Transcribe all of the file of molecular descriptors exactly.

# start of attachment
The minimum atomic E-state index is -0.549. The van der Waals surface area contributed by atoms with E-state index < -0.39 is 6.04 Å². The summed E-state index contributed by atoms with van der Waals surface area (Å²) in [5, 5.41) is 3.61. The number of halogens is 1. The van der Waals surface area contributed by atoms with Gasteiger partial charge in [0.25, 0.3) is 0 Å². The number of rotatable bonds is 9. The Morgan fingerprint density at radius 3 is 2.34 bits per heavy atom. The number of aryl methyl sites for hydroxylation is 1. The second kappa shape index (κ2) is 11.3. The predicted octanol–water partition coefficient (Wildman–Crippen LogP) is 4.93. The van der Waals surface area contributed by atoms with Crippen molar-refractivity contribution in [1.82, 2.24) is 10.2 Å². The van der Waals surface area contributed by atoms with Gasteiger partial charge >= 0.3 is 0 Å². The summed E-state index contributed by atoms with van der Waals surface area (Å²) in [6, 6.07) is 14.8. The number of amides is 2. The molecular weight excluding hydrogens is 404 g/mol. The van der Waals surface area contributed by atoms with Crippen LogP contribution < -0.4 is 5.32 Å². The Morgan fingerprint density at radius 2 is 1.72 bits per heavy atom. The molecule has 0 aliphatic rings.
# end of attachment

The minimum atomic E-state index is -0.549. The van der Waals surface area contributed by atoms with E-state index < -0.39 is 6.04 Å². The summed E-state index contributed by atoms with van der Waals surface area (Å²) in [5, 5.41) is 3.61. The number of halogens is 1. The van der Waals surface area contributed by atoms with Gasteiger partial charge in [0.25, 0.3) is 0 Å². The number of rotatable bonds is 9. The Morgan fingerprint density at radius 3 is 2.34 bits per heavy atom. The number of aryl methyl sites for hydroxylation is 1. The second kappa shape index (κ2) is 11.3. The predicted octanol–water partition coefficient (Wildman–Crippen LogP) is 4.93. The van der Waals surface area contributed by atoms with Crippen molar-refractivity contribution in [1.82, 2.24) is 10.2 Å². The van der Waals surface area contributed by atoms with Gasteiger partial charge >= 0.3 is 0 Å². The summed E-state index contributed by atoms with van der Waals surface area (Å²) in [6, 6.07) is 14.8. The number of amides is 2. The molecular weight excluding hydrogens is 404 g/mol. The van der Waals surface area contributed by atoms with Crippen LogP contribution < -0.4 is 5.32 Å². The Morgan fingerprint density at radius 2 is 1.72 bits per heavy atom. The molecule has 0 aliphatic rings.